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Decoding the Great War

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National Cryptologic Museum

8290 Colony Seven Road

Annapolis Junction, MD 20701

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Cryptology is a field seldom studied by historians and military history enthusiasts. However, the study of codes and ciphers has played a crucial part in shaping world history. Key decisions made on battlefields throughout time and around the world were frequently the result of intelligence collected by those who served in silence. World War I was no different. The advent of the telephone and radio as a means of communication brought new challenges to commanders and political leaders to disseminate and protect information.

This panel discussion by three experts in Intelligence and Cryptology of World War I will discuss unique aspects of Intelligence and Cryptology from the war:

World War I as an Intelligence Revolution, Michael Warner, Command Historian, U.S. Cyber Command

The war altered many aspects of intelligence profoundly, and added new fields of the intelligence craft that had not existed before 1914. By the war’s end, none of the major combatants ran their intelligence functions as they had at the conflict’s beginning. No other conflict changed intelligence as much in so few years. Author and historian Michael Warner presents the evolution of intelligence collection on the battlefield from something virtually discounted to a major part of tactical and strategic decision making.


An Ear to the Air and an Ear to the Ground: Radio Intelligence in the American Expeditionary Forces, Betsy Rohaly Smoot, Historian, Center for Cryptologic History, National Security Agency

This overview by the top World War I expert at the Agency's Center for Cryptologic History will cover cryptologic work in the American Expeditionary Forces. The presentation, supported by photographs and illustrations, will include stories of COMINT (communications intelligence) work and code making during The Great War. This presentation will be suitable for the general public and people who are interested in WWI but who have no specific cryptologic background.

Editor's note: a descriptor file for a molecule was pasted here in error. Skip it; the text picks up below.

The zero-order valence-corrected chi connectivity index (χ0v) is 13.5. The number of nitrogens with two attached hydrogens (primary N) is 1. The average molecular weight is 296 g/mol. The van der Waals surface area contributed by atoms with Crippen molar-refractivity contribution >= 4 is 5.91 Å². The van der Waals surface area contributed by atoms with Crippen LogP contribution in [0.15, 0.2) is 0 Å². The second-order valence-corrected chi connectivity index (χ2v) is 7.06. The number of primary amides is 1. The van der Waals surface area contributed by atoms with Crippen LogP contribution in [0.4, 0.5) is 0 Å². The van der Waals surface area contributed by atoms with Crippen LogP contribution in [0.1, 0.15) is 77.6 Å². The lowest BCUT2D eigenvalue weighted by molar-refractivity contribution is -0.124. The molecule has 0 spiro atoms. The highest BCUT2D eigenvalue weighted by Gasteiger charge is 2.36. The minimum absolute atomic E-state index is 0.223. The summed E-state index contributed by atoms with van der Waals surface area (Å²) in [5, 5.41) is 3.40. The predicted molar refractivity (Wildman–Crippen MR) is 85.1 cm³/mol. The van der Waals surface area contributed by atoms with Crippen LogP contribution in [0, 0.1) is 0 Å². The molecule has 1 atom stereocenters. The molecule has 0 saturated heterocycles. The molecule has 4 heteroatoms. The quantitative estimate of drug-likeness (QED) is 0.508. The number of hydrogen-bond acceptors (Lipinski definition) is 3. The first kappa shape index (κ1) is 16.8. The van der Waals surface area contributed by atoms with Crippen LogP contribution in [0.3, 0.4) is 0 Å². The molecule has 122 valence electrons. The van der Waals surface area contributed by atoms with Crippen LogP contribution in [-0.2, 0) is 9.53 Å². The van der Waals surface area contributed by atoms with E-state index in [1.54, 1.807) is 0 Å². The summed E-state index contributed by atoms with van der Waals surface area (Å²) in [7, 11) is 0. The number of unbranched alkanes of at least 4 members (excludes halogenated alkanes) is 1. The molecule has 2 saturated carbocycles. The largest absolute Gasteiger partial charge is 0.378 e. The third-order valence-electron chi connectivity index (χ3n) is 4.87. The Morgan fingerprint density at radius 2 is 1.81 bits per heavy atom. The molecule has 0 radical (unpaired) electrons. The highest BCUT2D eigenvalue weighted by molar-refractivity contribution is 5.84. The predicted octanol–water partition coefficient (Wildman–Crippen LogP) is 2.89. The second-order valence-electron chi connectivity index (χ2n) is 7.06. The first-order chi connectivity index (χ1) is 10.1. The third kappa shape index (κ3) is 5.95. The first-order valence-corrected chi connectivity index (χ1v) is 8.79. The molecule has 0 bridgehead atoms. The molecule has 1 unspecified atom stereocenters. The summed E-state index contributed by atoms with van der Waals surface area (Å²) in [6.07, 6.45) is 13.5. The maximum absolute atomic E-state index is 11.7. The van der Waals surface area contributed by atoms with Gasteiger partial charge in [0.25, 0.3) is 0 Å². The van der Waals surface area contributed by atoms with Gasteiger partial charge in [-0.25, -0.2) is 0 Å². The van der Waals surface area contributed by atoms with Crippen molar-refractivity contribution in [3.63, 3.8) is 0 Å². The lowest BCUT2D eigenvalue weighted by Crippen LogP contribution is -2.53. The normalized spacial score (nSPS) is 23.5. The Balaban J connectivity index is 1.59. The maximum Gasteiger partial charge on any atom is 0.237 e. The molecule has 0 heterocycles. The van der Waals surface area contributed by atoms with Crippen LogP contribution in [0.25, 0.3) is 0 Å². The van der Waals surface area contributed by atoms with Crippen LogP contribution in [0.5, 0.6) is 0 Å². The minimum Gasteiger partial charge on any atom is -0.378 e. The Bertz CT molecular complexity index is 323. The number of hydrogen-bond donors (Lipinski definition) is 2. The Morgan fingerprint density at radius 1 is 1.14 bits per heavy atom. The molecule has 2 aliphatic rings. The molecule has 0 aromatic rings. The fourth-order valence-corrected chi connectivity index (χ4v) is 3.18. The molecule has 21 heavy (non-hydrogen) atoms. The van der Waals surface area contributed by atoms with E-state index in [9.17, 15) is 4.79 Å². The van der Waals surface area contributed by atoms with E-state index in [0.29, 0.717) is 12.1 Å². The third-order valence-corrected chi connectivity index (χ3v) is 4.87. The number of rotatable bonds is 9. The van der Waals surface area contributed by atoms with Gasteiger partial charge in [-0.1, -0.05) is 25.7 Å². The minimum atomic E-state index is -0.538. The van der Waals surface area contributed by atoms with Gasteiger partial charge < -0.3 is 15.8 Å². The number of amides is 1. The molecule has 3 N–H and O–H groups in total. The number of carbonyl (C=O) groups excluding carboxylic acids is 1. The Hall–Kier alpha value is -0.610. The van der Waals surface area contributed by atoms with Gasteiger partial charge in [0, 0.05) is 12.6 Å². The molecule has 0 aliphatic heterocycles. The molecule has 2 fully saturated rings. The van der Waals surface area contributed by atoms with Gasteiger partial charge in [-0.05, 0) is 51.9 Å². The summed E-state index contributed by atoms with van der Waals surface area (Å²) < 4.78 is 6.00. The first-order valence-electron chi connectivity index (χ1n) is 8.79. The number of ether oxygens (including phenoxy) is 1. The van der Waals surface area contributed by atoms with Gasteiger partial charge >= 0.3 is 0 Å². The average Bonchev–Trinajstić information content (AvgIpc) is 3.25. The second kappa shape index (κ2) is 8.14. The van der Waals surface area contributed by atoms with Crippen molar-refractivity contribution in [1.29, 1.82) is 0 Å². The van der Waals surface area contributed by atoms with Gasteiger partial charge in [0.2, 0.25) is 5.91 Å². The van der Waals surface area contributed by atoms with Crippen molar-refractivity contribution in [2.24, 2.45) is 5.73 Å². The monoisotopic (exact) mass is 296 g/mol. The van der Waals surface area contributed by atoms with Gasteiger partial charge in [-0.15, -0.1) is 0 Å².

Native American Code Talkers: The Secret Weapon of World War I, Dr. Steve Huffman, Retired Research Analyst, National Security Agency

The extraordinary story of Native American Code Talkers began in the trenches of France in World War I. The advent of telephone and radio gave military commanders a powerful new tool for command and control on the massive battlefields of that war, but also made their communications uniquely vulnerable to enemy eavesdropping. Native American Code Talkers in the U.S. Army provided perhaps the only truly secure method of voice communication used in that war, shortening battles and saving lives. This talk will tell the story of those first code talkers.

Q&A will follow and then Ms. Smoot will present a detailed explanation of the Zimmermann Telegram and a World War I Intercept Station at the museum's World War I exhibit.

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National Cryptologic Museum

8290 Colony Seven Road

Annapolis Junction, MD 20701

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